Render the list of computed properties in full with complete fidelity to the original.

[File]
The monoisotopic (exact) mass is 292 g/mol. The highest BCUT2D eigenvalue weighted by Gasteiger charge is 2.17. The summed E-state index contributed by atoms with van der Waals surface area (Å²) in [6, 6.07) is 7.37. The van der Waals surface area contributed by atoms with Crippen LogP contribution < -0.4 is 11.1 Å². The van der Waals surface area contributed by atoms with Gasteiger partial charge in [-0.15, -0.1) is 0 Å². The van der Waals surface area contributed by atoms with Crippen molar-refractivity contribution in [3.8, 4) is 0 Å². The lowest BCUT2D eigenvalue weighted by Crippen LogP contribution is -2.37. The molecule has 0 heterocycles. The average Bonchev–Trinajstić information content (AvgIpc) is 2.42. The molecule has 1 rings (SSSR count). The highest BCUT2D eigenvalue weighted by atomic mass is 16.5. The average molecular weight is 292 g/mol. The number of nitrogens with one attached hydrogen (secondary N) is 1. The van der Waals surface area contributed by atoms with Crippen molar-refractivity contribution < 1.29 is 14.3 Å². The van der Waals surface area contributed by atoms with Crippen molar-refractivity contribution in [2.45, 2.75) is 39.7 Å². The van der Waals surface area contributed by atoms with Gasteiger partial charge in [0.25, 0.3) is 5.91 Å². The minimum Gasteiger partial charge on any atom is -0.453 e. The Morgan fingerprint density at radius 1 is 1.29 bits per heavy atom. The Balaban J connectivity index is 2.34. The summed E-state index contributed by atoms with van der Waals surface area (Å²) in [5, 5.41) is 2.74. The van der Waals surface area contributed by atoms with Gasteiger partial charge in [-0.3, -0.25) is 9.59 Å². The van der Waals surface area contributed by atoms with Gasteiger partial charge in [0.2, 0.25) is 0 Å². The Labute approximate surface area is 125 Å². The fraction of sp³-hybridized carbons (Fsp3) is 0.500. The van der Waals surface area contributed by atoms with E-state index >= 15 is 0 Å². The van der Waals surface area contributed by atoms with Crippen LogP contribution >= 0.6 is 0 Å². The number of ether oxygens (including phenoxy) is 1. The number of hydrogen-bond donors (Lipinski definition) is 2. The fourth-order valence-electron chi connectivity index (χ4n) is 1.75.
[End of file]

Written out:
The monoisotopic (exact) mass is 292 g/mol. The highest BCUT2D eigenvalue weighted by Gasteiger charge is 2.17. The summed E-state index contributed by atoms with van der Waals surface area (Å²) in [6, 6.07) is 7.37. The van der Waals surface area contributed by atoms with Crippen LogP contribution < -0.4 is 11.1 Å². The van der Waals surface area contributed by atoms with Gasteiger partial charge in [-0.15, -0.1) is 0 Å². The van der Waals surface area contributed by atoms with Crippen molar-refractivity contribution in [3.8, 4) is 0 Å². The lowest BCUT2D eigenvalue weighted by Crippen LogP contribution is -2.37. The molecule has 0 heterocycles. The average Bonchev–Trinajstić information content (AvgIpc) is 2.42. The molecule has 1 rings (SSSR count). The highest BCUT2D eigenvalue weighted by atomic mass is 16.5. The average molecular weight is 292 g/mol. The number of nitrogens with one attached hydrogen (secondary N) is 1. The van der Waals surface area contributed by atoms with Crippen molar-refractivity contribution < 1.29 is 14.3 Å². The van der Waals surface area contributed by atoms with Crippen molar-refractivity contribution in [2.45, 2.75) is 39.7 Å². The van der Waals surface area contributed by atoms with Gasteiger partial charge in [0.25, 0.3) is 5.91 Å². The minimum Gasteiger partial charge on any atom is -0.453 e. The Morgan fingerprint density at radius 1 is 1.29 bits per heavy atom. The Balaban J connectivity index is 2.34. The summed E-state index contributed by atoms with van der Waals surface area (Å²) in [5, 5.41) is 2.74. The van der Waals surface area contributed by atoms with Gasteiger partial charge in [-0.3, -0.25) is 9.59 Å². The van der Waals surface area contributed by atoms with Gasteiger partial charge in [0.2, 0.25) is 0 Å². The Labute approximate surface area is 125 Å². The fraction of sp³-hybridized carbons (Fsp3) is 0.500. The van der Waals surface area contributed by atoms with E-state index >= 15 is 0 Å². The van der Waals surface area contributed by atoms with Crippen LogP contribution >= 0.6 is 0 Å². The number of ether oxygens (including phenoxy) is 1. The number of hydrogen-bond donors (Lipinski definition) is 2. The fourth-order valence-electron chi connectivity index (χ4n) is 1.75.